An undated photo of Robert Bryant Melson. (Alabama Department of Corrections via AP)

Alabama executed inmate Robert Melson late Thursday for killing three people during a robbery at a Popeye’s restaurant in 1994.

Melson was pronounced dead at 10:27 p.m. local time, following a lethal injection at Holman Correctional Facility in Atmore, according to the Associated Press. The execution began at 9:55 p.m., not long after the U.S. Supreme Court denied a last-minute stay request.

It was the nation’s 13th execution this year, and the second in Alabama in 2017, Reuters reported.

Melson declined an opportunity to say a few words before the execution, according to AL.com:

When asked if he had any last words, Melson shook his head ‘no.’ For approximately seven minutes, Melson appeared to have slightly labored breathing. He did not respond to a consciousness check by a corrections officer before the second two drugs in the three-drug execution method — which stop the heart and breathing — were administered.

Melson had been convicted of multiple counts of capital murder, attempted murder and robbery.

State prosecutors said he and a former employee robbed the restaurant in Gadsden, about 60 miles northeast of Birmingham. Melson then fired into the restaurant’s freezer, killing three employees — Nathaniel Baker, Tamika Collins and Darrell Collier — and injuring worker Bryant Archer, the AP reported.

Archer identified one of the robbers — the former employee — as Cuhuatemoc Peraita, who was sentenced to life without parole, according to Reuters. He is currently on death row for killing an inmate while in prison.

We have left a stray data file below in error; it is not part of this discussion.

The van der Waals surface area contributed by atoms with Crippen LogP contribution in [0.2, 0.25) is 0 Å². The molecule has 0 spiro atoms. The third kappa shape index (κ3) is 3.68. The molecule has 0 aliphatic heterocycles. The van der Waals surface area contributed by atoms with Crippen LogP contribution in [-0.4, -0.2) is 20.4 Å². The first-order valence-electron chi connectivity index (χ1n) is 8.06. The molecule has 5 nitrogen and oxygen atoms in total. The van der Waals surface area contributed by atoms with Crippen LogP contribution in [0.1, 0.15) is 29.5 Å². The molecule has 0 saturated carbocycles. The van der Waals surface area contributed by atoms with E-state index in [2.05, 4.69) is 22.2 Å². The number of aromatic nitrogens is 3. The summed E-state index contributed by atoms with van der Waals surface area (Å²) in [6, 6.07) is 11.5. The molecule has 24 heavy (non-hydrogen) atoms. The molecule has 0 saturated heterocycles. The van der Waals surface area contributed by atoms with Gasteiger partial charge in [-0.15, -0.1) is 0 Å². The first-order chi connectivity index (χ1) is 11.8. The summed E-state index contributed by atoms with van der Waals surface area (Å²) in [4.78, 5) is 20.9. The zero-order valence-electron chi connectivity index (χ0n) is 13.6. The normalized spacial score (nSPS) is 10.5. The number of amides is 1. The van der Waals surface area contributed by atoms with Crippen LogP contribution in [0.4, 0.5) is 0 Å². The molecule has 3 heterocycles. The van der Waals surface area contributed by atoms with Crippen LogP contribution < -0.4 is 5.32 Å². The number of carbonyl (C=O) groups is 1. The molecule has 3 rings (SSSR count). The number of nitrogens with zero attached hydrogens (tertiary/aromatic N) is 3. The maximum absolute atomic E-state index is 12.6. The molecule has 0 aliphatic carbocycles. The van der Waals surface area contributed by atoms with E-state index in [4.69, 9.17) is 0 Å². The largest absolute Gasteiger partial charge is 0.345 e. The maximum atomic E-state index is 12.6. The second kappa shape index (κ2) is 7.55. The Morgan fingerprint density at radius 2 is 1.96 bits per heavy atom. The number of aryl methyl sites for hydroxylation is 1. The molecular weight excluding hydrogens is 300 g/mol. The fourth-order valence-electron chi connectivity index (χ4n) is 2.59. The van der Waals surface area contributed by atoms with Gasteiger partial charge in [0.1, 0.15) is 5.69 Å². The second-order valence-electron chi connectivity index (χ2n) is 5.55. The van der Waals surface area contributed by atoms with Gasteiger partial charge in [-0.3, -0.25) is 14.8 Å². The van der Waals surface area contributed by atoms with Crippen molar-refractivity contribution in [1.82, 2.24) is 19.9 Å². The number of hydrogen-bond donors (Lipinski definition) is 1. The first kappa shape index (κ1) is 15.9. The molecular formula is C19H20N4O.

Melson’s execution had been temporarily stayed Thursday to consider last-minute briefs offered by his attorney, who argued the state’s lethal injection methods were inhumane and violated the constitutional protections against cruel and unusual punishment, according to AL.com.

“Alabama’s execution protocol is an illusion. It creates the illusion of a peaceful death when in truth, it is anything but,” Melson’s attorneys wrote in the filing to the Alabama Supreme Court, noting previously laborsome executions in Alabama, Arizona and Oklahoma, the AP reported.

In December, an Alabama inmate struggled for more than 10 minutes during an execution after being given the sedative midazolam, the AP reported.

After Melson’s death, Alabama Attorney General Steve Marshall said in a statement that Melson’s “decades long avoidance of justice is over,” according to AL.com. “For twenty-three years, the families of the three young people whose lives he took, as well as a survivor, have waited for closure and healing.”